I've been funded for two years by the DataLad project to work on git-annex. This has been a super excellent gig; they provided funding and feedback on ways git-annex could be improved, and I had a large amount of flexability to decide what to work on in git-annex. Also plenty of spare time to work on new projects like propellor, concurrent-output, and scroll. It was an awesome way to spend the last two years of my twenty years of free software.
That funding is running out. I'd like to continue this great streak of working on the free software projects that are important to me. I'd normally dip into my savings at this point and keep on going until some other source of funding turned up. But, my savings are about to be obliterated, since I'm buying the place where I've had so much success working distraction-free.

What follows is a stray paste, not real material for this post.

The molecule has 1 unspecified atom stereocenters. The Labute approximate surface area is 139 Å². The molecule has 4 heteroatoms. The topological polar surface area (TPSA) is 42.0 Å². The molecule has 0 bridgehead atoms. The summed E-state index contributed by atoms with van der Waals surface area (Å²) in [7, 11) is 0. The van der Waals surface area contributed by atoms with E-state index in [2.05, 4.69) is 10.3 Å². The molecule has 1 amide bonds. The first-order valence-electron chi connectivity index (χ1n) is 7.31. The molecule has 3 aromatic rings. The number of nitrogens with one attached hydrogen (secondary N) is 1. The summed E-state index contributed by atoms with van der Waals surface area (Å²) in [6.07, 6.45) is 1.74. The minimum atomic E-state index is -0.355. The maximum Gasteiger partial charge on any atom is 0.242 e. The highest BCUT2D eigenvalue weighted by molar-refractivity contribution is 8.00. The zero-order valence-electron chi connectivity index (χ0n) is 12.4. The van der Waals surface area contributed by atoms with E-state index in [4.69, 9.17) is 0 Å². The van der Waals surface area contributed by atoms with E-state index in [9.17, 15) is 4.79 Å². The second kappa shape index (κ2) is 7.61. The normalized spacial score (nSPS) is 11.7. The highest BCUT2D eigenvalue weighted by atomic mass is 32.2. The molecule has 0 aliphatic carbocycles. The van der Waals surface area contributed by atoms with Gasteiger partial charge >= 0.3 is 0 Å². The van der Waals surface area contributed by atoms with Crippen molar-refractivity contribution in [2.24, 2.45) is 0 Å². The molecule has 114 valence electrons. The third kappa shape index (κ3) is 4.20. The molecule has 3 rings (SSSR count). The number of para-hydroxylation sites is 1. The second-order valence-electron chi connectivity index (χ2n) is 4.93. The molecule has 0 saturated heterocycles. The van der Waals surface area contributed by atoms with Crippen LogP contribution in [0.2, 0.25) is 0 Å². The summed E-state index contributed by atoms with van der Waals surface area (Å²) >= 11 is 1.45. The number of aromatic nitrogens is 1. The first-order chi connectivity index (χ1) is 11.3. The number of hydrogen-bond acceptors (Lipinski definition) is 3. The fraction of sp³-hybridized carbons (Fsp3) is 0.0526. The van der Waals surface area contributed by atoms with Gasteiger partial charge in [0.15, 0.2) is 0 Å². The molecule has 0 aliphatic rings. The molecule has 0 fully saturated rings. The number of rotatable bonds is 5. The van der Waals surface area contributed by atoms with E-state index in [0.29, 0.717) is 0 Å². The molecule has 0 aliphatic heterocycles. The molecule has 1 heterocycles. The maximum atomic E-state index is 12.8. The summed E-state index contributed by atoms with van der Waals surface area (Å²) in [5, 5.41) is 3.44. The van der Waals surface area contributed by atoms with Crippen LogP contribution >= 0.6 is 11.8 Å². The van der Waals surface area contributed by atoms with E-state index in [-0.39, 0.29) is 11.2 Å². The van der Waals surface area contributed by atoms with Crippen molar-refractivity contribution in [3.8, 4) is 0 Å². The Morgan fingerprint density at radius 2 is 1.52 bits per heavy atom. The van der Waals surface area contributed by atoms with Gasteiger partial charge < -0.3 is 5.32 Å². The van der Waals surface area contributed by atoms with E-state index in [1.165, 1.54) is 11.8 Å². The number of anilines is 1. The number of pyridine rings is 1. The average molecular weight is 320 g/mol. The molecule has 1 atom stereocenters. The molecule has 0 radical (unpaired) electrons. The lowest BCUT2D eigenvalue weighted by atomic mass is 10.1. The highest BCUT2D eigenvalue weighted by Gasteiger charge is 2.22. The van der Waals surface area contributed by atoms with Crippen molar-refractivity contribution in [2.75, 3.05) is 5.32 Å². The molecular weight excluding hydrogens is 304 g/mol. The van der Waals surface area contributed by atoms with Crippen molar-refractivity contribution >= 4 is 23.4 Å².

So, I've started a Patreon page to fund my ongoing work. Please check it out and contribute if you want to.
Some details about projects I want to work on this fall:
PocketCHIP is the pocket sized Linux terminal I always used to want. Which is to say, it runs (nearly) stock Debian, X, etc, it has a physical keyboard, and the hardware and software is (nearly) non-proprietary and very hackable. Best of all, it's fun and it encourages playful learning.
It's also clunky and flawed and constructed out of cheap components. This keeps it from being something I'd actually carry around in my pocket and use regularly. The smart thing they've done though is embrace these limitations, targeting it at the hobbiest, and not trying to compete with smart phones. The PocketCHIP is its own little device in its own little niche.